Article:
Afghanistan After 2014 Essay

1263 words - 6 pages Afghanistan after 2014 Munir Akram VIEWED through today’s political telescope, Afghanistan’s future appears as turbulent as it’s past, and ominous for Pakistan. Hope for peace in Afghanistan was aroused when President Barack Obama declared that US (and Nato) troops would be fully withdrawn from Afghanistan by 2014 and responsibility for security and governance transferred to the Afghan National Army and the Kabul government. Apart from

The Story of Afghanistan

2318 words - 10 pages The Story of Afghanistan Abstract The Islamic Republic of Afghanistan, in the third world is one of the poorest countries of about only 29,928,987 in population. It consists of Sunni Muslim 80%, Shiite Muslim 19%, and some select others 1%. There are also many different tribes and ethnicity’s in Afghanistan in which the major ethnicities are Pashtun 42%, Tajik 27%, Hazara 9%, Uzbek 9%, the Nuristani 2%, and other minor ethnic groups

Afghanistan and Women

876 words - 4 pages The lives of women in Afghanistan compared to lives of Women in the UK. Issues with women and their rights have been a massive problem for many years. There are still many parts of the world where women are seen as inferior to men and suffer from violence and abuse, physically and mentally. I will be looking at differences of the lives of women in the UK and women in Afghanistan. Women in Afghanistan experience a lot of inequality due to their

Canadian Troops in Afghanistan

3982 words - 16 pages painful memory but, it triggered the ongoing conflict between United States and Afghanistan. Even today some major issues have yet to be resolved. Over the past few years, Canada has participated with the United States to serve as peacekeepers in Afghanistan. Their role as peacekeepers is to monitor and observe peace in conflict areas and implement peace agreements that have been signed by the country officials. The peace movement usually involves

Afghanistan Current Situation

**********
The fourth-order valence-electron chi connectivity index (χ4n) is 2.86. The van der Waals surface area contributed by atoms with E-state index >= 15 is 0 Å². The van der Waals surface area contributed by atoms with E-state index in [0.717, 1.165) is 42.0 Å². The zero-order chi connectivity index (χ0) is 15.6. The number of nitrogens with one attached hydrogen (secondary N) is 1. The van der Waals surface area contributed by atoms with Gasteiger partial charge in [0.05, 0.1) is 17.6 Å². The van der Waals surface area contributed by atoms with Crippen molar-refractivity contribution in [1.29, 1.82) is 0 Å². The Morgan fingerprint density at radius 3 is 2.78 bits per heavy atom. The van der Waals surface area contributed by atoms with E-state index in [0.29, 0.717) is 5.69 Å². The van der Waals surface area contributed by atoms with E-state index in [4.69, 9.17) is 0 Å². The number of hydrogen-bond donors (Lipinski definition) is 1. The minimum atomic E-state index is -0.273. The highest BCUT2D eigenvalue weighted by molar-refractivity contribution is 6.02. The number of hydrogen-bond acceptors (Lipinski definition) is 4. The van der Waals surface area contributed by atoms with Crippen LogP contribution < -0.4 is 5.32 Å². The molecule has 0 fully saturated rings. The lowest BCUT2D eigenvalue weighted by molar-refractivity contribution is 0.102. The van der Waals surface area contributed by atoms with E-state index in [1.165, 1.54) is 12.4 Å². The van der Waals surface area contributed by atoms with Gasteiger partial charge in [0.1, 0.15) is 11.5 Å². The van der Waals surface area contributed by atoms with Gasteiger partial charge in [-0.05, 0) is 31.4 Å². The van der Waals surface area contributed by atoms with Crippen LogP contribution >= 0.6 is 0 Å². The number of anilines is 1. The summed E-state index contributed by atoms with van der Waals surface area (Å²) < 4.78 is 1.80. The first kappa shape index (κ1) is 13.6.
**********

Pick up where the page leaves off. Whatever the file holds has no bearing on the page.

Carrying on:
2259 words - 10 pages KEY MESSAGES ON THE PRESENT SITUATION IN AFGHANISTAN I. Overall Situation Afghanistan has just successfully completed its constitutional loya jirga. While this three-week process was at times difficult, and the product imperfect, the drafting of a new constitution is an important landmark. The next major step in Afghanistan’s transition will be elections, with at least presidential elections likely to be held before September 2004. While

Afghanistan Lacking Women Leadership

1166 words - 5 pages Afghanistan lacking women leadership Women leadership in Afghanistan either has been manipulative or hegemonic seeking power or wealth for political parties. Patriotism and favorism for women has been a critical missing factor in all political and social women leaders’ agenda. High rate of illiteracy, economic dependency, religious and cultural forces, patriarchy and sexism (The believe that women are made just for sex) have always been

Afghanistan-Taliban and Their Downfall

1419 words - 6 pages AFGHANISTAN-TALIBAN AND THEIR DOWNFALL 5. Geo-Strategic Importance of Afghanistan. Afghanistan is Central Asia’s land locked country, spread over an area of 253, 861 miles. Bordered on the North by the Republics of Tajikistan, Turkmenistan and Uzbekistan, North-East by the Chinese province of Sinkiang, on the South-East by Pakistan, and on the West by Iran. Afghanistan’s geopolitical importance has been that of a buffer state first between